The Soviet Modernization Project: Views on Success and Failure

Many authors have underlined the failure of the Soviet’s transformative attempt. For instance, Myer’s survey of the literature shows that a majority of scholars endorse the idea of a failed transformation. In particular, they emphasize Central Asian peoples’ distinctiveness, manifested through the persistence of local languages (as an important cultural marker), the survival of cultural traditions (respect for elders, gender division, large families), and the resilience of religion (Fierman 1991). Poliakov suggested that, in many respects, the structure of the traditional society has been preserved because Soviet authorities simply superimposed their authority on existing structures, notably, production units in Central Asia (Poliakov 1992, 17). The issue of religion is what authors see as the breaking point dividing Muslims from Russians and the main reason why assimilation did not work (Myer 2001, 169-173). Rywkin (1982) has most strongly stated the failure of Soviet policies in Central Asia and “USSR’s Muslim problem.”[11]

DeWeese refers to this discussion as a “fruitless debate” and argues that, when comparing Central Asia to the rest of the Islamic world, it is easy to conclude that the Soviets definitely “succeeded all too well” (DeWeese 2002, 302). Therefore, the question should not be whether or not the Soviets managed to transform the societies of the former USSR but how? On that matter, Adams, in her investigation of the cultural revival in post-Soviet Uzbekistan, mentions: “The story that I find myself telling is one not of an Uzbek cultural renaissance blossoming in the wake of independence but, rather, of the successful institutionalization of a Soviet cultural schema that continue to define Uzbek culture and national identity” (Adams 1999, 336). The focus here should not be on the extent to which atheistic ideas conquered the hearts and minds of individuals but rather on the way it affected people’s understanding of the role of religion in society. Dealing more specifically with the issue of religion, Wanner suggested that secularization does not lead to the eradication of religion but rather that secularization processes draw on “particular views of how religion should relate to politics, governance, and public affairs and lead to religious change” (Wanner 2011, 219).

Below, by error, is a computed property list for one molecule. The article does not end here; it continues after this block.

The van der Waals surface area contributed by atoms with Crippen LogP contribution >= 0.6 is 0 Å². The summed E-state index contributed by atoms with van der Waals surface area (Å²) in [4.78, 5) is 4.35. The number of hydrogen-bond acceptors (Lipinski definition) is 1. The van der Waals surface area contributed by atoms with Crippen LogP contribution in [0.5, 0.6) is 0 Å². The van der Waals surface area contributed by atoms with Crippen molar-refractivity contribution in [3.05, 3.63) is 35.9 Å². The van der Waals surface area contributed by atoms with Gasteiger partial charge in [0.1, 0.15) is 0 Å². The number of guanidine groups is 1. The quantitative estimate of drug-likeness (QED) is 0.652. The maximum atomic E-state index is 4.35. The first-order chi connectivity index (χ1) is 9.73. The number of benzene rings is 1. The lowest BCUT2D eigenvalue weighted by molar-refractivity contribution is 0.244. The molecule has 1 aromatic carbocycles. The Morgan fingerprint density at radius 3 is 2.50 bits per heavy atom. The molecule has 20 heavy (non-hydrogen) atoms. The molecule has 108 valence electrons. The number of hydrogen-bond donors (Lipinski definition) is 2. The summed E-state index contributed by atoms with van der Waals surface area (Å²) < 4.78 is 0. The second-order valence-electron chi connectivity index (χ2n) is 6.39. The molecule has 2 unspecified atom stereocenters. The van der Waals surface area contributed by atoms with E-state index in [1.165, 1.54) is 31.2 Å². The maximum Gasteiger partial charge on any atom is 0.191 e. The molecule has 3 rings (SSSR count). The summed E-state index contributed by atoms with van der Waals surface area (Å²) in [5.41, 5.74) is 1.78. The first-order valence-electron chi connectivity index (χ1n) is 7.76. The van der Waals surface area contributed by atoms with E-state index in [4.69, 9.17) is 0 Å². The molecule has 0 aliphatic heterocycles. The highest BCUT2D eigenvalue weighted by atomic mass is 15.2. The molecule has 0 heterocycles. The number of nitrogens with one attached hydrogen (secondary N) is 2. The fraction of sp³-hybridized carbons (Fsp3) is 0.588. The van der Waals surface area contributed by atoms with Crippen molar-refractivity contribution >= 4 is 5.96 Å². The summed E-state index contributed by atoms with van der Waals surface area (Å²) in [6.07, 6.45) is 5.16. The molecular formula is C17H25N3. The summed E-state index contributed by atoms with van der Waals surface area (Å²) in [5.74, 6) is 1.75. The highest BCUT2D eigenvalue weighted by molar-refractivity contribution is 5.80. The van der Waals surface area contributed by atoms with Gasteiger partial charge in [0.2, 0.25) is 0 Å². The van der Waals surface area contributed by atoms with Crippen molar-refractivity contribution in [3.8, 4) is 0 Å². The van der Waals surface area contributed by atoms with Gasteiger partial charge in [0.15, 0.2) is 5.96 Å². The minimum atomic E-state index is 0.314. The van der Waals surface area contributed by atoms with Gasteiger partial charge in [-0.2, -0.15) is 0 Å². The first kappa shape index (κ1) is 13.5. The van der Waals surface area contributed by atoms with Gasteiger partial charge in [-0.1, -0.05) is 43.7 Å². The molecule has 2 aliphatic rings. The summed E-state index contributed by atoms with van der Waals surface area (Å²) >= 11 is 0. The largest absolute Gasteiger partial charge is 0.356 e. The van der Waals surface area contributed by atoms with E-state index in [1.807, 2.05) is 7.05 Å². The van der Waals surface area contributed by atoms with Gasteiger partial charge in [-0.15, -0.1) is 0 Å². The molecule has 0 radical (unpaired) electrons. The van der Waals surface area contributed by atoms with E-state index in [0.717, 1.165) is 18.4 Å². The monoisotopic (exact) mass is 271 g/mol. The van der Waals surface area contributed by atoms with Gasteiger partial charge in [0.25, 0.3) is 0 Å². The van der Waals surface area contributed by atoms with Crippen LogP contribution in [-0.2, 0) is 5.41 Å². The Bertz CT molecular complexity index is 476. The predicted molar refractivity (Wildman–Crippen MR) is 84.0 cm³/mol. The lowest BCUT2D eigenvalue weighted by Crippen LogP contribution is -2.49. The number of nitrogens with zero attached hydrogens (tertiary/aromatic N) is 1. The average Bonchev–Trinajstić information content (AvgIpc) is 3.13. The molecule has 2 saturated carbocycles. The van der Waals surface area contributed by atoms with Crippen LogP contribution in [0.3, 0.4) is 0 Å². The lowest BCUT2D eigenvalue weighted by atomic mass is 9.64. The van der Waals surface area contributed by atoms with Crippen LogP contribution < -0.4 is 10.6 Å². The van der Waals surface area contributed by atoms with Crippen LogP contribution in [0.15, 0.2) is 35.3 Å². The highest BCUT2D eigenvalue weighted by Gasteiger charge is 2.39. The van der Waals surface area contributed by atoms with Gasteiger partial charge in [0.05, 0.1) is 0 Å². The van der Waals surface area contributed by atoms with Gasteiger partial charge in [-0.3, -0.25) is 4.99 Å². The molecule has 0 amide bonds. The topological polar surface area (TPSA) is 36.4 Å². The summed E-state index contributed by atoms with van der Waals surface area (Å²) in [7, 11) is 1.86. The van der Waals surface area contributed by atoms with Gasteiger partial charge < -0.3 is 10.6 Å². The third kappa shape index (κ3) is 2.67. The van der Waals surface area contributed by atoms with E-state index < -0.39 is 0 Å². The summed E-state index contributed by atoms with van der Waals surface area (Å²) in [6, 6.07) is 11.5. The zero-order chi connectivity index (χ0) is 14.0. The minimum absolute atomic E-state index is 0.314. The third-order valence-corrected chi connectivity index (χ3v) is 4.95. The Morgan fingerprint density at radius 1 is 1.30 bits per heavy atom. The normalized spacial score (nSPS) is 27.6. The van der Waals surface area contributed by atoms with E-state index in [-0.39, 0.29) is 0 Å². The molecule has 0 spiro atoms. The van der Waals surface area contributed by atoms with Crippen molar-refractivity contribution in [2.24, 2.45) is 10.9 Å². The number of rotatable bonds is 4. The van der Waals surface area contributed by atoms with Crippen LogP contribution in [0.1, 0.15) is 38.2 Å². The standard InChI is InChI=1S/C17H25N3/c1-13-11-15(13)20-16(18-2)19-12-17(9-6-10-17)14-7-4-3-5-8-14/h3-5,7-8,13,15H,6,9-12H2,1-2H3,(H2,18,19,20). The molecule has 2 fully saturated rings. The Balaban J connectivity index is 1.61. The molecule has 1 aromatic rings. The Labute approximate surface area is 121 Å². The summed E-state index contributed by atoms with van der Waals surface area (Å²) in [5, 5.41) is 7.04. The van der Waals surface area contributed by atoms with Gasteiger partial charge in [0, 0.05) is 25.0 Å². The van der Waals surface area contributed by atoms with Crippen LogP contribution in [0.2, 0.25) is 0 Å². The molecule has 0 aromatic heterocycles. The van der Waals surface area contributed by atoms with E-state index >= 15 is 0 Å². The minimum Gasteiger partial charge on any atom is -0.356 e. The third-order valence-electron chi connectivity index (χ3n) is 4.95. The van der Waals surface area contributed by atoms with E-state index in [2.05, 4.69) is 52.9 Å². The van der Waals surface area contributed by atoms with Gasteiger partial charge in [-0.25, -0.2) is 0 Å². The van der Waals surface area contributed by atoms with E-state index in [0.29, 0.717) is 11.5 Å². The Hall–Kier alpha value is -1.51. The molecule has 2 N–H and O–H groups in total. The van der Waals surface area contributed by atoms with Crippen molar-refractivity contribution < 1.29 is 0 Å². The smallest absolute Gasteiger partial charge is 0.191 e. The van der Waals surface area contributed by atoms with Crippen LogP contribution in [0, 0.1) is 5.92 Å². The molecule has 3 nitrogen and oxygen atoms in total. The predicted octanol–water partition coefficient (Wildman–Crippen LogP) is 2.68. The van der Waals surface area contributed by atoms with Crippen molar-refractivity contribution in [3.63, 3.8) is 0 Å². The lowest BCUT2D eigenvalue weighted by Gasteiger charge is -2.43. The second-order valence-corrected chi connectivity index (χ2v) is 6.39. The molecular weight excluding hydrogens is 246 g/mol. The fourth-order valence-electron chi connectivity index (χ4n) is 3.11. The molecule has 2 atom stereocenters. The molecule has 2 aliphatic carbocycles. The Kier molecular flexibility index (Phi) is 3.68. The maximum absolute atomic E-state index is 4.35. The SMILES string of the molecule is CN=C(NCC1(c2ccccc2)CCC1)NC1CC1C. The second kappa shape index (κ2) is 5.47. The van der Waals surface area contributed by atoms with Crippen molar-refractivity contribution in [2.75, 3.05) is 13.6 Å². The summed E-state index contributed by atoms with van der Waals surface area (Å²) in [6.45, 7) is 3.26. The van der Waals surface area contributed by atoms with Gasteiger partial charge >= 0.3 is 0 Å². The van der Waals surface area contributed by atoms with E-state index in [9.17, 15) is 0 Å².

Accommodation in Context

Yurchak has adroitly touched upon the issue of accommodation with his study of the appropriation and reinterpretation of Soviet values and discourses by the late Soviet generation. He proposed to study Soviet hegemony not only in relation to its hegemonic discourse but its “meaning inscribed in ideological performance and representation” (Yurchak 2003, 480-1). He advised scholars to “question how Soviet people in fact interpreted the lived ideology and reality of socialism” (Yurchak 2003, 485).

The concept of accommodation supposes that imposed practices and discourses are not only contested or passively accepted but can be negotiated and contribute to the making and remaking of personal and socio-political identities. Thinking in terms of accommodation instead of resistance or resignation allows us to give agency to individuals in a broader sense than by referring to the concept of resistance. This is the case because resistance usually implies a concerted and motivated defiance of authorities. In James Scott’s examination of peasant resistance in Malaysia, he described “everyday form of resistance,” actions that required little or no coordination and which were conducted with “ordinary weapons of relatively powerless groups such as foot dragging, dissimulation, false compliance, sabotage, etc.” As a result of these mostly non-violent actions, peasants engaged in low-intensity conflicts with the authorities (Scott, 1985, 29). And yet, while Scott’s studies gave a new understanding to the concept of resistance, it did not allow for the consideration of different responses to authoritative change because people don’t always resist; many comply, many defy, but many more accommodate. As summarized by Husband: “In a larger context, far more citizens everywhere practice accommodation than ever take up activism” (Husband 2000, 150).